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The Bond Dossier: The Spy Who Loved Me

By Nick Ostdick. Jan 4, 2017. 9:00 AM.

Topics: Book Collecting, James Bond

“The experiment has obviously gone very much awry.” Ian Fleming

This line, taken from a letter James Bond creator and novelist Ian Fleming wrote to his publisher upon the release of his ninth Bond novel, The Spy Who Loved Me, is the perfect encapsulation of when an artist attempts to reinvent his art and fails. Published in 1962, The Spy Who Loved Me is not only thought to be Fleming’s most drastic shift in his portrayal of both Bond and his titular spy’s adventures, but it’s also the most poorly received of Fleming’s Bond novels. So poor was the reception, in fact, that Fleming himself went to great legal lengths to prevent reprints and subsequent editions in both the United Kingdom and the United States.

     
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Collecting J.R.R. Tolkien: His Letters

By Leah Dobrinska. Jan 3, 2017. 9:00 AM.

Topics: Book Collecting, J. R. R. Tolkien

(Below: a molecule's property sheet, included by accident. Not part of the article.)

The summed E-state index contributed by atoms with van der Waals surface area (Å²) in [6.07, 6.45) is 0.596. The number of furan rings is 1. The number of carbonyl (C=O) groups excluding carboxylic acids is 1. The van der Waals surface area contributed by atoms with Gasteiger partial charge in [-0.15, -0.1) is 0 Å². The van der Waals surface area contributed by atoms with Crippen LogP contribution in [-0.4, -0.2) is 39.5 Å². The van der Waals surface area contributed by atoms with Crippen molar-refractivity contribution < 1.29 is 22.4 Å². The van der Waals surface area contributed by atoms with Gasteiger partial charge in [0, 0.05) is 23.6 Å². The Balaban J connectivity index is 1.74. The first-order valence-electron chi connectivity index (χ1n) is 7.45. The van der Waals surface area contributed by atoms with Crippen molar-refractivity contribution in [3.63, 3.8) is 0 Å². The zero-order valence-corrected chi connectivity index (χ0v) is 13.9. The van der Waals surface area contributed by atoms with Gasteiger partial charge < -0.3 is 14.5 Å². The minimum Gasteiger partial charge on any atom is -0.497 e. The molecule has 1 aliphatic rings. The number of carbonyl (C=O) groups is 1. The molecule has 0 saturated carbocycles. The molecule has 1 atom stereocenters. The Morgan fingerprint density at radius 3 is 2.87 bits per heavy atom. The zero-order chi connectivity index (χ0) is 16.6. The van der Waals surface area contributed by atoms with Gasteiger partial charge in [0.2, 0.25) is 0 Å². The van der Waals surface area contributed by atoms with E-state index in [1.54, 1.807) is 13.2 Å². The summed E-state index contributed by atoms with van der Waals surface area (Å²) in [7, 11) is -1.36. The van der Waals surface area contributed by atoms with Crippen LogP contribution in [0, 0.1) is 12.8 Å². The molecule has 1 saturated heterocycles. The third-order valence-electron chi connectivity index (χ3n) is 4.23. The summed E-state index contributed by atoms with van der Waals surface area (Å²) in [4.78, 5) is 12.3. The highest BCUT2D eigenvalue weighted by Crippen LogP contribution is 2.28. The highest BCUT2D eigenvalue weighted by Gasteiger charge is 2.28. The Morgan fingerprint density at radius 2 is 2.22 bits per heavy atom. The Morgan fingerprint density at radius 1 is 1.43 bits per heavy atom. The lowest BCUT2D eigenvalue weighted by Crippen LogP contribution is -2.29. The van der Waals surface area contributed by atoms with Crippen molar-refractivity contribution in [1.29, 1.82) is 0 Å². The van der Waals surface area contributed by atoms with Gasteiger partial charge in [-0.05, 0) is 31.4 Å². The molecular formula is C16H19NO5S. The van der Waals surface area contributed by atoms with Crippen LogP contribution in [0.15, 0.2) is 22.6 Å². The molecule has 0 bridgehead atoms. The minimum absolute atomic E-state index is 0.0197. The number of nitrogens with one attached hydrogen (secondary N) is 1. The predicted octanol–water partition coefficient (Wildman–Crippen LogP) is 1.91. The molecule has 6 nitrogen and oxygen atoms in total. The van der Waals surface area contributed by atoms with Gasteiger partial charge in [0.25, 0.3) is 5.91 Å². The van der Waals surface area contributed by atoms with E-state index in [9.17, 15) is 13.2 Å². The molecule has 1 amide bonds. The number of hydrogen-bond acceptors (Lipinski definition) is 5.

Nearly everyone can name titles written by J.R.R. Tolkien. Often considered the father of modern fantasy, it’s no surprise that his works are well-known and well-loved. Whether fans have read his books or watched the film adaptations, Tolkien’s Middle Earth and its inhabitants have infiltrated 20th and 21st century culture to an astounding degree. For collectors of the great British author, information and works about his own life may prove to be both satisfying and necessary additions to a Tolkien Library. Where should you begin if you’re looking to add to the books in your collection? It makes sense to start with his letters. Tolkien wrote a vast number of letters. Fortunately for collectors, a compilation was put together by biographer Humphrey Carpenter.

     
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About this blog

How can I identify a first edition? Where do I learn about caring for books? How should I start collecting? Hear from librarians about amazing collections, learn about historic bindings or printing techniques, get to know other collectors. Whether you are just starting or looking for expert advice, chances are, you'll find something of interest on blogis librorum.